1: Helping Rosa Parks
Back when segregation was still an active part of life in America, citizen Rosa Parks, a black woman, took a bus. She sat down, as she had to, in the area designated for blacks, and the bus set off. However, on this particular day the bus route was very busy, and quickly the white section of the bus grew to be completely full. As most conductors did at the time, the man on this bus came over to tell the black citizens to get up and get out of the way so that the white folks could sit down. I was there when this went down.
As I was sat behind Rosa at this time, I realised that this could be a way of gaining momentum for the cause of the black people, and I quickly gave her a dead leg just before the conductor came over to her. He asked her to get up and she refused, because her leg didn’t work and she wouldn’t be able to get up properly. She turned to look at me and I gave her a wink, which was the moment when she realised what I intended to happen. She turned round and sat there, holding steady in the face of segregation.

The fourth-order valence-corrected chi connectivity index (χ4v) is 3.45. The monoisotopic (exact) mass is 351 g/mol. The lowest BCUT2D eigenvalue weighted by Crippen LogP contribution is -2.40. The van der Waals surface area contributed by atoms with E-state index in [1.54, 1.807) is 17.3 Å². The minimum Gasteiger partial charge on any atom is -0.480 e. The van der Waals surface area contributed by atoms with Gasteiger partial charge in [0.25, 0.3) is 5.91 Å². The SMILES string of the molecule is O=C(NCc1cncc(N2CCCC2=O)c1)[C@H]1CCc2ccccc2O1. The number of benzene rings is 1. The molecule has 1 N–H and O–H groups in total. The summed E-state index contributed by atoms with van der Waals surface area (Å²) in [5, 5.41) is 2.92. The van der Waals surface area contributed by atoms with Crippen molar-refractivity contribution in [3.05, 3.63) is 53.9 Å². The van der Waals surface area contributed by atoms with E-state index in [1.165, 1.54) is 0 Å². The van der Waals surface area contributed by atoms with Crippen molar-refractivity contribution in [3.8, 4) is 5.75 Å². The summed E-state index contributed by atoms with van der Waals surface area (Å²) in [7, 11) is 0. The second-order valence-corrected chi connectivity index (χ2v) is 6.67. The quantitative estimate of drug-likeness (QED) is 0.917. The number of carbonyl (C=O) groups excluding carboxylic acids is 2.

That evening I walked up to a church and went inside, going up to one of the men who was sat inside. I told him to turn the TV over to the news channel. He did what I asked, and the main story for that day was all about Rosa Parks. The man stood up, and he said that he would have to do something about all this – so I suggested he go visit a man called Ralph David Abernathy. I watched with pride as this young man, called Martin Luther King Jr, left the church for the evening. My work was done.
Don’t thank me: I was just doing what was right.